Effex, and a commander in the royal navy; and, on her mother's fide, the was defcended from the antient families of Goudere and Dinely, of Charlton, co. Worcester.

Mrs. Sapfard, wife of Mr. S. carpenter, of Enfield.

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In Frith-street, Soho, Mr. John Rogers, furgeon, fon of Mr. R. furgeon at Nottingham. At Thorp-Lee-houfe, in Surrey, fincerely regretted by all who had the happiness of his acquaintance, Jeremiah Waring, efq. one of the people called Quakers.—In those virtues which alone can confer true nobility, none were fuperior; in mental endowments, few were his equals: yet, though fo eminently gifted, modesty and diffidence were diftinguished traits in his character; and it may be juftly faid, he "was cloathed with humility" as a garment. The tenor of his life, from early youth to the clofing hour, afforded a thining example of the "beauty of holiness;" dedicating the talents he had received to the honour and fervice of HIM who gave them. His piety was fervent, devoid of all fuperftition, and evidently that of an enlarged and liberal mind. A tenderly affectiouste parent; a kind and generous mafter; a warm and faithful friend; to the poor a charitable benefactor; delighting in acts of mercy; alleviating the forrows of the widow; wiping away the tears of the fatherlefs; and ever zealous in the promotion of good works. He iftained the languors of ficknefs and pin with exemplary patience and refignation; and, in the 76th year of his age, calm, peaceful, and without a figh, uitted this tranfitory fcene, with a certain

affurance of a bleffed and glorious admiffion into that rest prepared for the righteous.

3. At his house in King-ftreet, St. James's, in his 82d year, Robert Herries, efq. of Halldyke, formerly partner in the banking-house of his nephew, Sir Rob. H. of London. He is fucceeded in his landed estate in Scotland by his only fon, of the same name.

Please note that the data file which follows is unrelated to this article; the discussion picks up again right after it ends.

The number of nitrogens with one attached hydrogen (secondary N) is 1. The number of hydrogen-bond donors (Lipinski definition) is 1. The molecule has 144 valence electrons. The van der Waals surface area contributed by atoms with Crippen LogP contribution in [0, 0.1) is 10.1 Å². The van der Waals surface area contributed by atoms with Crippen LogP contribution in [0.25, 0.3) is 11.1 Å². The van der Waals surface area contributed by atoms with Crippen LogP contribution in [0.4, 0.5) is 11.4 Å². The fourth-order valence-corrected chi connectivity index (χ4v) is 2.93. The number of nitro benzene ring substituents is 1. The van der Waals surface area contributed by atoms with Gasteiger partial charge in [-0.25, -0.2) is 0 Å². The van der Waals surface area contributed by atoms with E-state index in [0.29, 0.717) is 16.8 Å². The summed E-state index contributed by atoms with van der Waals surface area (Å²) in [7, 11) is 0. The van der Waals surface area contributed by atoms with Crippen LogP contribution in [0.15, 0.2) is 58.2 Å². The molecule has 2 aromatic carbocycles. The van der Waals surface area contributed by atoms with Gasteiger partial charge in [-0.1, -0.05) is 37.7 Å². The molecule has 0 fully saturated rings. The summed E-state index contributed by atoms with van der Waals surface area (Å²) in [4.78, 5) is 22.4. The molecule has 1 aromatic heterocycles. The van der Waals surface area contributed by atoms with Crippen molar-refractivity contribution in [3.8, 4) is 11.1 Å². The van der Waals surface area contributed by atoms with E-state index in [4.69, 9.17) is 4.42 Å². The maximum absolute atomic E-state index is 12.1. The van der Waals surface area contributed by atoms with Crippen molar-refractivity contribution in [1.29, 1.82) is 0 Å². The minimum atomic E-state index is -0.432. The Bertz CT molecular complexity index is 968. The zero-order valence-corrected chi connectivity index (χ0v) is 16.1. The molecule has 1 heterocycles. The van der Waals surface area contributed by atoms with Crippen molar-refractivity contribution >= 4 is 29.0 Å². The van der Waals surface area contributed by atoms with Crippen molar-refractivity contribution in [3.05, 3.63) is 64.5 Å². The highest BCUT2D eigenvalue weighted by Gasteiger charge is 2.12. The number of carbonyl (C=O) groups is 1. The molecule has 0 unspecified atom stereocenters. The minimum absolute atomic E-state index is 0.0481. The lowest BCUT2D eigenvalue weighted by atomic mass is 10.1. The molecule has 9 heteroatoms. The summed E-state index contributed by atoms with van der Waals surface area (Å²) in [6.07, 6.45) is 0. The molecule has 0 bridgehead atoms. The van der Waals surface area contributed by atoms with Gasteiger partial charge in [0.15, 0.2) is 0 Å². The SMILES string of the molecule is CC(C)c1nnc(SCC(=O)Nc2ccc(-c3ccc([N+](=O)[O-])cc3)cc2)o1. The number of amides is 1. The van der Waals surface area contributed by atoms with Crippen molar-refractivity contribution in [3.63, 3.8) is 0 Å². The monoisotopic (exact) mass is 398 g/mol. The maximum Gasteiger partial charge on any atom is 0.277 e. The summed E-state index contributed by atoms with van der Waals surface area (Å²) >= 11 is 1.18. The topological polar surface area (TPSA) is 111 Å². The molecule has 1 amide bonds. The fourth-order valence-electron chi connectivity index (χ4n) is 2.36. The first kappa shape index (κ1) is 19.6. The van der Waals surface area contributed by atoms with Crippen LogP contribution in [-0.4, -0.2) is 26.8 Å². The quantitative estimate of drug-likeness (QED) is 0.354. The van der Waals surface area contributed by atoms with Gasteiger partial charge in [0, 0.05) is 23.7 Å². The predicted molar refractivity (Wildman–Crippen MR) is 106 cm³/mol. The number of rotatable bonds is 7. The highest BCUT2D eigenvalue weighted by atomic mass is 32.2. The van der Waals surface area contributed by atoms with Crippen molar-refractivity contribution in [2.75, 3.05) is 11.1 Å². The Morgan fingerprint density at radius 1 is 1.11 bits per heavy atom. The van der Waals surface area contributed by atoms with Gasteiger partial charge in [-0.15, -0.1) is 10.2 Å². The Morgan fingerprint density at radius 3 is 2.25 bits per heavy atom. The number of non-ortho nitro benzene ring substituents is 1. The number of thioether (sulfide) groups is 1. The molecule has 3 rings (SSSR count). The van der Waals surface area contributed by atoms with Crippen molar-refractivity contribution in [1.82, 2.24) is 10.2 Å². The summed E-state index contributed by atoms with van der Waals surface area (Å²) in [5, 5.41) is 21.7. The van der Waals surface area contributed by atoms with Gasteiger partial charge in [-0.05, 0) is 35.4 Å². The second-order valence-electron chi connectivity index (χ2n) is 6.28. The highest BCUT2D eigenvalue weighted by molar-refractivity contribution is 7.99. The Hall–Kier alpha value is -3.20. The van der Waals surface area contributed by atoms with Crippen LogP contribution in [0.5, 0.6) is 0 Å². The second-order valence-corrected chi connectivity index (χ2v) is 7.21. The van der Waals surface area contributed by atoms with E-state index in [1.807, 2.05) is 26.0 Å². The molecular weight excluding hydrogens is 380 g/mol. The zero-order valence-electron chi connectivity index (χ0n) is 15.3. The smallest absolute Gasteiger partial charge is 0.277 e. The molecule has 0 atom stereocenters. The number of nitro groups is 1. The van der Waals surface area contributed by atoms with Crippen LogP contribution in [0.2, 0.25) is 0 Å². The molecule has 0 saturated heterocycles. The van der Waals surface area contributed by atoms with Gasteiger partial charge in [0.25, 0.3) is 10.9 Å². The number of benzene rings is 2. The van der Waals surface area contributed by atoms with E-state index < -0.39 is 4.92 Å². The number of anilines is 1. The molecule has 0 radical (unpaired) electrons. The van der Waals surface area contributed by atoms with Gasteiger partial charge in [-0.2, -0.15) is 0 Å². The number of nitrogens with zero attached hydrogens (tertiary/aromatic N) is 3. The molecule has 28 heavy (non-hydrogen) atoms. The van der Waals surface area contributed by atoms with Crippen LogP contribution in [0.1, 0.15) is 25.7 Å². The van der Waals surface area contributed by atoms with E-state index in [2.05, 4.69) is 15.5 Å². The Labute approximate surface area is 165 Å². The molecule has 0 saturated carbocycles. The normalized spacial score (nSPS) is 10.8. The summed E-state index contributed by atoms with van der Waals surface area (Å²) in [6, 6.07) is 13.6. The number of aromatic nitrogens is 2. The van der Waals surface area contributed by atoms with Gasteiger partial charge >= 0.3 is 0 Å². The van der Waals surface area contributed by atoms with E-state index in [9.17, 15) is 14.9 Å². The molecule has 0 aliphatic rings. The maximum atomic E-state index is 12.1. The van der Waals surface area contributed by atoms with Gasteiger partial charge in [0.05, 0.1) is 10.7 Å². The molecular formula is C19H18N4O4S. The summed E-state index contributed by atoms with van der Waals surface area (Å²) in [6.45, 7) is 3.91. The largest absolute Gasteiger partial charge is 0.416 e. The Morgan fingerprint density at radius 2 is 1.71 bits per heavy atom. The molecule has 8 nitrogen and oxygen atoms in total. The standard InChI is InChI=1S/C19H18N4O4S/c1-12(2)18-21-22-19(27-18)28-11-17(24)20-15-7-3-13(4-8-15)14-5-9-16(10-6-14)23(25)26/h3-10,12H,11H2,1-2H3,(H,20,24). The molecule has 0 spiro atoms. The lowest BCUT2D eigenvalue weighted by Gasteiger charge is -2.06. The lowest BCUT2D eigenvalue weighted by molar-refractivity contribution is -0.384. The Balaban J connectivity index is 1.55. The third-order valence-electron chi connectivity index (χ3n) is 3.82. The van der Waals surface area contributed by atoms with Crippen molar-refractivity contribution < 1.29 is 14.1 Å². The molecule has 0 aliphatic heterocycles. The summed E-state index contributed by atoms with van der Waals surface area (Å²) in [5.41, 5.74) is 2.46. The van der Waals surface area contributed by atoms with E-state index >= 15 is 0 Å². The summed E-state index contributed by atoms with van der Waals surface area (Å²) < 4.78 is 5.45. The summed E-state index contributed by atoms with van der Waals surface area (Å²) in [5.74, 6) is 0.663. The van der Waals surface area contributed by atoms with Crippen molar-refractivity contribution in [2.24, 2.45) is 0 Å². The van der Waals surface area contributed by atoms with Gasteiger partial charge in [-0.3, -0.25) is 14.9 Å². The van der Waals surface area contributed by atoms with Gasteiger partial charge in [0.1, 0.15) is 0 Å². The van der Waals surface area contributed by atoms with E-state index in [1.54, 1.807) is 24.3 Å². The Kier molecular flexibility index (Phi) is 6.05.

At Crailing-house, in Scotland, Lady Caroline Hunter..

4. After a long illness, Mr. Lomas, fen. of Chatham.


After an illness of not more than an hour, Mr. Bate, who, for a long time past, has been in the employ of raising recruits for the Eaft India Company ;-and, on the following day, his wife died as fuddenly.

Far advanced in years, Mrs. Goodwin, of Stamford, co. Lincoln, at whofe house the card-affemblies were ufually held.

5. At Nottingham, aged 74, Mrs. Plowman, wife of Tho. P. gent.

Mr. Speediman, of Catherine-street, in the Strand. As he was walking in Long-Acre, about twelve o'clock, he fuddenly fell down in a fit, and inftantly expired. The body was taken into a houfe, and a phyfician immedi ately attended; but his endeavours to restore him proved ineffectual. His fervant, who was fortunately with him, fecured his watch and money; but fome unfeeling wretch, availing himself of the confufion, stole the ring from off his finger.

In Brompton-row, Mrs, Grymes, wife of Major G. and daughter of the late John Randolph, efq.

At Bath, where he went for the recovery of his health, in his 54th year, Jas. Suttell, efq. late an eminent wine-merch. in York.

At her lodgings in Bath, the Hon. Mifs

Sarah Torkington, daughter of James T. efq. of Great Stewkely, co. Huntingdon, and niece of the Earl of Harborough.

mortal honour by their gallantry and good conduct. The General (then a lieutenantcolonel) was feverely wounded there.

Mr. John Rawlinfon,, of Red-lion-street, Clerkenwell.